But don’t be perturbed by this in any way, because the entire package works in such unison that you would be hard-pressed to wipe that wide grin off of your face even if you tried. And we will get to how this thing drives, but let us first talk about the crown jewel of said package, that race-inspired engine. It makes 368 kW at a heady 8,400 r/min and 450 Nm at 6,750 r/min and will rev to a dizzying 9,000 r/min ceiling, which is something that never ceases to leave one stupefied. It is a very tractable engine with enough shove from low-down the rev range to make it very drivable for mundane, everyday trudges.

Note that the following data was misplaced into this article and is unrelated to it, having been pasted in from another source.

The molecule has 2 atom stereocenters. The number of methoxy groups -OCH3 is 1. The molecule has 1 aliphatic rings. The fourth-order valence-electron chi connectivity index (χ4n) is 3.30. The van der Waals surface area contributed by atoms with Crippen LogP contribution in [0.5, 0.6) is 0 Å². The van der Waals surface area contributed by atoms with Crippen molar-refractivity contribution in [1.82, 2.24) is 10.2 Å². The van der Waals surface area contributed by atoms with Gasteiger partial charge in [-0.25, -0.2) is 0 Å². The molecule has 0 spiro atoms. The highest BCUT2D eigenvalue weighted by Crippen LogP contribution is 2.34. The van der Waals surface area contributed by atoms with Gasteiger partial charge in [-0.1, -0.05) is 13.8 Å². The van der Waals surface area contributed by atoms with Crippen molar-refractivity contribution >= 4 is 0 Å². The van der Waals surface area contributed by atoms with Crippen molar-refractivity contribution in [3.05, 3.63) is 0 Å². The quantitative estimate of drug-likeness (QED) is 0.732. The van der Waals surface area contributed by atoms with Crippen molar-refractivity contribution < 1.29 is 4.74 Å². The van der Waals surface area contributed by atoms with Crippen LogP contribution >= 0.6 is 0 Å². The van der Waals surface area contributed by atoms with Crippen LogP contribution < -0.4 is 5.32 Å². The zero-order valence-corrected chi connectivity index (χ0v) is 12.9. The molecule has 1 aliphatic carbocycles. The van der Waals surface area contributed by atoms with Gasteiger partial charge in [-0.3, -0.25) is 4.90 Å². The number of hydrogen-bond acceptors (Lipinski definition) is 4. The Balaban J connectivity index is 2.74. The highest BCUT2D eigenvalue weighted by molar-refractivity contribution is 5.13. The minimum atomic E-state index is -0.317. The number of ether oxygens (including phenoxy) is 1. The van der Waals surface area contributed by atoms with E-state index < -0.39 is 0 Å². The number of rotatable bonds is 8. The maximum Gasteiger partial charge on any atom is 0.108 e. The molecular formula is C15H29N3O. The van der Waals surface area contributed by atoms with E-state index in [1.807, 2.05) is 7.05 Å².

We managed to spend a long spell in the car, both on-road and on the racetrack, and it impressed immensely on both counts. It was the latter where I had a first taste of the vehicle, the historic Estoril circuit, which is a fast track with flowing corners for the most part. Slip behind the slinky wheel, turn the ignition key, and that flat-six engine barks into life in a timbre not far removed from the 911 GT3 Cup race car. 

There’s a four-point race harness here, but there’s also a conventional three-point seatbelt, so I opt for the latter instead - easier to buckle and unbuckle! Once ensconced into those, I slot the gear-selector into Drive, switch the PDK gearbox button’s ferocity to Sport and slowly nudge out of the pits. The first sighting lap is to get the tyres, brakes and engine vital fluids up to optimal temperature, all the while sussing out where to exploit the chassis and unwind that engine to its 9,000 r/min rev ceiling.